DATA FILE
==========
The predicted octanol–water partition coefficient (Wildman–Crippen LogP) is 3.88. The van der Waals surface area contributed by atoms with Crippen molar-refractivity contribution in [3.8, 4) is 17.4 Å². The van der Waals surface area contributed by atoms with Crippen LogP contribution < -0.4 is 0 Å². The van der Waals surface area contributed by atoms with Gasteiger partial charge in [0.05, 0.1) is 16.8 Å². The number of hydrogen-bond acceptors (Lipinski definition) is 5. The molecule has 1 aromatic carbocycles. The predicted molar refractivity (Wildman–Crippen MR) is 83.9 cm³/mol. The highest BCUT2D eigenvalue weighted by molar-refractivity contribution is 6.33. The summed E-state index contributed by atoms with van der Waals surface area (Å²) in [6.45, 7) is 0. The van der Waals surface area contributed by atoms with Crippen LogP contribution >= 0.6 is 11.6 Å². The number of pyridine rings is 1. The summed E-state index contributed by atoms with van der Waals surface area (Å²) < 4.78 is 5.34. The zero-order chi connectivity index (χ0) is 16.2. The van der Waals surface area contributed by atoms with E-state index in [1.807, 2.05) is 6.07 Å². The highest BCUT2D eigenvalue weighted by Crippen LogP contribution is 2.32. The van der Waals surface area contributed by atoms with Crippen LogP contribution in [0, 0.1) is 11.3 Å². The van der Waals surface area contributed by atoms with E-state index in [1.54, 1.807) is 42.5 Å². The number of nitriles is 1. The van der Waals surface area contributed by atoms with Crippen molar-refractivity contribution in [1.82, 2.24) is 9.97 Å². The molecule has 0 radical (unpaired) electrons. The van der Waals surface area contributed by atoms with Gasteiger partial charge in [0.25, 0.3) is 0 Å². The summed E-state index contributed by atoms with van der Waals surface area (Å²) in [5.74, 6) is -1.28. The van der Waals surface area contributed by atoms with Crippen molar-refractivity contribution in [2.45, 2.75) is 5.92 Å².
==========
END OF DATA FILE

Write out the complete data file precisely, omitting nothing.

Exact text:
The predicted octanol–water partition coefficient (Wildman–Crippen LogP) is 3.88. The van der Waals surface area contributed by atoms with Crippen molar-refractivity contribution in [3.8, 4) is 17.4 Å². The van der Waals surface area contributed by atoms with Crippen LogP contribution < -0.4 is 0 Å². The van der Waals surface area contributed by atoms with Gasteiger partial charge in [0.05, 0.1) is 16.8 Å². The number of hydrogen-bond acceptors (Lipinski definition) is 5. The molecule has 1 aromatic carbocycles. The predicted molar refractivity (Wildman–Crippen MR) is 83.9 cm³/mol. The highest BCUT2D eigenvalue weighted by molar-refractivity contribution is 6.33. The summed E-state index contributed by atoms with van der Waals surface area (Å²) in [6.45, 7) is 0. The van der Waals surface area contributed by atoms with Crippen LogP contribution >= 0.6 is 11.6 Å². The number of pyridine rings is 1. The summed E-state index contributed by atoms with van der Waals surface area (Å²) < 4.78 is 5.34. The zero-order chi connectivity index (χ0) is 16.2. The van der Waals surface area contributed by atoms with E-state index in [1.807, 2.05) is 6.07 Å². The highest BCUT2D eigenvalue weighted by Crippen LogP contribution is 2.32. The van der Waals surface area contributed by atoms with Crippen LogP contribution in [0, 0.1) is 11.3 Å². The van der Waals surface area contributed by atoms with E-state index in [1.54, 1.807) is 42.5 Å². The number of nitriles is 1. The van der Waals surface area contributed by atoms with Crippen molar-refractivity contribution in [1.82, 2.24) is 9.97 Å². The molecule has 0 radical (unpaired) electrons. The van der Waals surface area contributed by atoms with Gasteiger partial charge in [0.25, 0.3) is 0 Å². The summed E-state index contributed by atoms with van der Waals surface area (Å²) in [5.74, 6) is -1.28. The van der Waals surface area contributed by atoms with Crippen molar-refractivity contribution in [2.45, 2.75) is 5.92 Å².